"Are we going to learn to dance with swords?" Kira pointed to the pair of curved scimitars that hung over the mirrors at the front of the room. Darcy danced with a sword as part of her professional routine sometimes, but the thought of these girls anywhere near those sharp blades made her blanch.
"You're going to learn a special routine," she said. "We'll spend the next eight weeks learning it and you'll perform it for your parents and friends at my student show in April."
"Will we get to wear costumes?"
"Real belly dancing costumes?"
"I want a pink costume!"
"Can we have bells on them and everything?"
So much for thinking she was in control, Darcy thought, as the girls crowded around her. But she no longer felt nervous or panicky among them. She clapped her hands. "We'll talk about costumes more next week. For now, let's dance some more."
For the rest of the class they played games where Darcy showed a move and each girl did her best to imitate it. The last five minutes they simply danced. She encouraged the girls to be as silly and uninhibited as they liked, and their excited comments echoed off the walls of the small studio until Darcy's ears rang.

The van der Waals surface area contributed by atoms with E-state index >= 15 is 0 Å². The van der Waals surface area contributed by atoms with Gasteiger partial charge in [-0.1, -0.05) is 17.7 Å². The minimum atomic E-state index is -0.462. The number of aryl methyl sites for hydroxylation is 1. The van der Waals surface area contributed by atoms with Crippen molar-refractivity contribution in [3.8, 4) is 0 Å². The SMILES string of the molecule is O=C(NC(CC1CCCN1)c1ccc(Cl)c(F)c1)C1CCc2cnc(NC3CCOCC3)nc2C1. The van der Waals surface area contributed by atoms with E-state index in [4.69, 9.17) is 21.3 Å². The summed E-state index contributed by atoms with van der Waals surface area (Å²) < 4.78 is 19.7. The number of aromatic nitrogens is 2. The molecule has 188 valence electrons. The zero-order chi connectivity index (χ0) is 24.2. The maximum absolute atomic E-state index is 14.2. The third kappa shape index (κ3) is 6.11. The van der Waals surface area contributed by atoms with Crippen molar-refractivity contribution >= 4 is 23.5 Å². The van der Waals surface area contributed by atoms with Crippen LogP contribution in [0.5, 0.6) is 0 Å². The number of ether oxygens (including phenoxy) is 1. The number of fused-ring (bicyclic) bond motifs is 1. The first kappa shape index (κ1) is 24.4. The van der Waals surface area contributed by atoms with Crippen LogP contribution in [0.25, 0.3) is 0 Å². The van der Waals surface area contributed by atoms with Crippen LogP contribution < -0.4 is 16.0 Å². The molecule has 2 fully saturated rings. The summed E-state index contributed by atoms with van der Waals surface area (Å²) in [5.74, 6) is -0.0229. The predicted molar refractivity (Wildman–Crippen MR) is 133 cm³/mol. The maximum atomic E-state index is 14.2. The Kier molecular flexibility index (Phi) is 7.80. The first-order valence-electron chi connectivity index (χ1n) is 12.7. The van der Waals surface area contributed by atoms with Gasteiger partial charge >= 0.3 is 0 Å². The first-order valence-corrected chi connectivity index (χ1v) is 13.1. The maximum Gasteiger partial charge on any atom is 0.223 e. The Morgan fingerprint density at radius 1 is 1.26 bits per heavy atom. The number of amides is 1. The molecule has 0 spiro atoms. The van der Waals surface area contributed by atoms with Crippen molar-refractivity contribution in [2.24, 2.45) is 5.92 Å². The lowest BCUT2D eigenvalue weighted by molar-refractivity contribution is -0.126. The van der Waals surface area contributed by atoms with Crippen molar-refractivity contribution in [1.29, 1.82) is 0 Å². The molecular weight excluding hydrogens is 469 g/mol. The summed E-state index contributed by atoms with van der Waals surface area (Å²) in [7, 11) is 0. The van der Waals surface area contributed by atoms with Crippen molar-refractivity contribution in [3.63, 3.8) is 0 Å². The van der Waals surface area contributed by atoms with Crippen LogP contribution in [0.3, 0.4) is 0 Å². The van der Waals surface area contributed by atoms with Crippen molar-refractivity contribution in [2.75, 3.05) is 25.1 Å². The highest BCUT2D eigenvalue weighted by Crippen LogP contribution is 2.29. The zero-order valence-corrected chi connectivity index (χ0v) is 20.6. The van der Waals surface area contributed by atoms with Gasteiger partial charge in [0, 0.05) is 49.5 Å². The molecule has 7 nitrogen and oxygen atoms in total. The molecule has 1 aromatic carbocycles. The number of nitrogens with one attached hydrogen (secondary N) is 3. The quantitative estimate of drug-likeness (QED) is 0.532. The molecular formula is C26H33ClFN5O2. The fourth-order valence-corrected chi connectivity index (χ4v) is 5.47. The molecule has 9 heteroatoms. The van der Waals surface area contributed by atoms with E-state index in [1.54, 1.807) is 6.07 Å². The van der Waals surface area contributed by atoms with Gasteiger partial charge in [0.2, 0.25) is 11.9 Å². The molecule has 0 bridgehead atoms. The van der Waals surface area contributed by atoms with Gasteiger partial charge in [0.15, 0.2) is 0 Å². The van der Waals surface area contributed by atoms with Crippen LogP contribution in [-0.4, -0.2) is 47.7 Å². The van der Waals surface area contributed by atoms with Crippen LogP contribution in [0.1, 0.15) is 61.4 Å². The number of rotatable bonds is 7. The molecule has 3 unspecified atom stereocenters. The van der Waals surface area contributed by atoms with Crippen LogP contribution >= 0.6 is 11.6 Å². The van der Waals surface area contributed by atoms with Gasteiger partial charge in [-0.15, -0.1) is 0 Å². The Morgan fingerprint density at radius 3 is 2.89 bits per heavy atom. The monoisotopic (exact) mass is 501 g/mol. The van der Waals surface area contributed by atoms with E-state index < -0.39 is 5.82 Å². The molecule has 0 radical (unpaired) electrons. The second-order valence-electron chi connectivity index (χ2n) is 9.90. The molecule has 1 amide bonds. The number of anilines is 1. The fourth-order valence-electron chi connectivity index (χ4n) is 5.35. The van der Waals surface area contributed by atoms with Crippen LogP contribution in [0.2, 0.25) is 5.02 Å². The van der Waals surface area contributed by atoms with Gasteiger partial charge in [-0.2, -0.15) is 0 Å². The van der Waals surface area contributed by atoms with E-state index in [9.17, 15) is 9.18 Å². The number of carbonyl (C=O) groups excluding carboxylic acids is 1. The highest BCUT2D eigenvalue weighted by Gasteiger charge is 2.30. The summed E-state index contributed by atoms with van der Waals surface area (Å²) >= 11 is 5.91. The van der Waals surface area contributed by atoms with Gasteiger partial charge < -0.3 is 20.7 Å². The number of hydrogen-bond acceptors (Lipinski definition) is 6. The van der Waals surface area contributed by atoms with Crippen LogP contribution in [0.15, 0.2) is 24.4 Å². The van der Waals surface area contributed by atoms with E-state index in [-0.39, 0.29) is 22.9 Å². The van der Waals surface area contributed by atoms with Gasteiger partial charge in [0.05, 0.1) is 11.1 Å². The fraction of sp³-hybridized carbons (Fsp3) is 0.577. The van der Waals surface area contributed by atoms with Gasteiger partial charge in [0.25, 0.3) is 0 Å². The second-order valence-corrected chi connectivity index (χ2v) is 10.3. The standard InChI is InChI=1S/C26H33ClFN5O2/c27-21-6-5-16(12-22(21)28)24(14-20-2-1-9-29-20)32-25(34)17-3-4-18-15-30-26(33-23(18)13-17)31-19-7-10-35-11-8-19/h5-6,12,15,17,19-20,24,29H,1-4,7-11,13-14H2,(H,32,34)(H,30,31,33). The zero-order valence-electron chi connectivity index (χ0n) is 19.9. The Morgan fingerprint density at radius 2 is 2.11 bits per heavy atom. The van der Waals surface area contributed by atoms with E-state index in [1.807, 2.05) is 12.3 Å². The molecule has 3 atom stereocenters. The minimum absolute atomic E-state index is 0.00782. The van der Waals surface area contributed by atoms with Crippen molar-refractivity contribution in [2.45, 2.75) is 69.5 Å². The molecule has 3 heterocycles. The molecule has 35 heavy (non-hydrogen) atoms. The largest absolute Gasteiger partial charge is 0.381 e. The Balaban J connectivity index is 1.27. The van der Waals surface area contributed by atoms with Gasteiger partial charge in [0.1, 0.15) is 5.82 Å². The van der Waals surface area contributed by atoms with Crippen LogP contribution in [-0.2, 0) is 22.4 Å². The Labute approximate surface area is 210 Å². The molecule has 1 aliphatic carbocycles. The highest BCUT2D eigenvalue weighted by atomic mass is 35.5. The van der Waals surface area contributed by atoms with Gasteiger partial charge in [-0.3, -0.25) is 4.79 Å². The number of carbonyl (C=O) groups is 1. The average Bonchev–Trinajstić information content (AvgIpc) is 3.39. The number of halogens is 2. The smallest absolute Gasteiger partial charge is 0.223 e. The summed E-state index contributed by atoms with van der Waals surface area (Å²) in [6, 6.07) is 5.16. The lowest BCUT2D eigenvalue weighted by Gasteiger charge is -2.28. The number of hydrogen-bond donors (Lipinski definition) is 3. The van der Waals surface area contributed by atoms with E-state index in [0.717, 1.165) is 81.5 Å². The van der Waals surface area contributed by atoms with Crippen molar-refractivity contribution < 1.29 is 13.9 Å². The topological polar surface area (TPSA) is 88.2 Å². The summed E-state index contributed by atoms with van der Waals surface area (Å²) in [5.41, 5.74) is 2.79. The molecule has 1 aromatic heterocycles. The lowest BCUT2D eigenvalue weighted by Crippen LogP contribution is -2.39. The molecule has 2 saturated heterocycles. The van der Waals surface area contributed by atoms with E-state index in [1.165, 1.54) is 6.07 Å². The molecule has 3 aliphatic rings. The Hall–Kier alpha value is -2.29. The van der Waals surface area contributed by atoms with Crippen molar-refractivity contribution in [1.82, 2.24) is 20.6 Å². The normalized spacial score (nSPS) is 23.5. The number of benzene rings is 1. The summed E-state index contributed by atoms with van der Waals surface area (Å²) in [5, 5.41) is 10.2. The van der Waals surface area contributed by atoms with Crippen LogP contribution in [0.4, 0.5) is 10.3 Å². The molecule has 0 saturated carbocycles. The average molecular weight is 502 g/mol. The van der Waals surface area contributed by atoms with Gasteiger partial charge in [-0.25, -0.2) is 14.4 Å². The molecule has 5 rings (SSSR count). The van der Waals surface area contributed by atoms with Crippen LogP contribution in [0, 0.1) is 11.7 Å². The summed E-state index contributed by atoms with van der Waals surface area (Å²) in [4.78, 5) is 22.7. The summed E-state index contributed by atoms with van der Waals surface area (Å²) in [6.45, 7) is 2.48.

By the end of the hour, everyone was tired but happy, including Darcy. She'd taken an important step today toward putting her life back together. These girls didn't make her miss her son less, but they made her heart less empty.
The girls gathered around the door of the studio to greet arriving parents. Hannah's mother, Darcy's friend Jane, was one of the first to arrive. "How did it go?" she asked.
"It went great, Mom." Hannah held up her cell phone. "I was just texting Kelly all about it. She's going to be so sorry she chose soccer over this." She moved past them out the door, furiously thumbing away.
Jane turned to Darcy. "Well? What do you think?"
"It was a blast," Darcy said. "I was worried at first because the girls seemed so scattered, but they really got into it after a bit."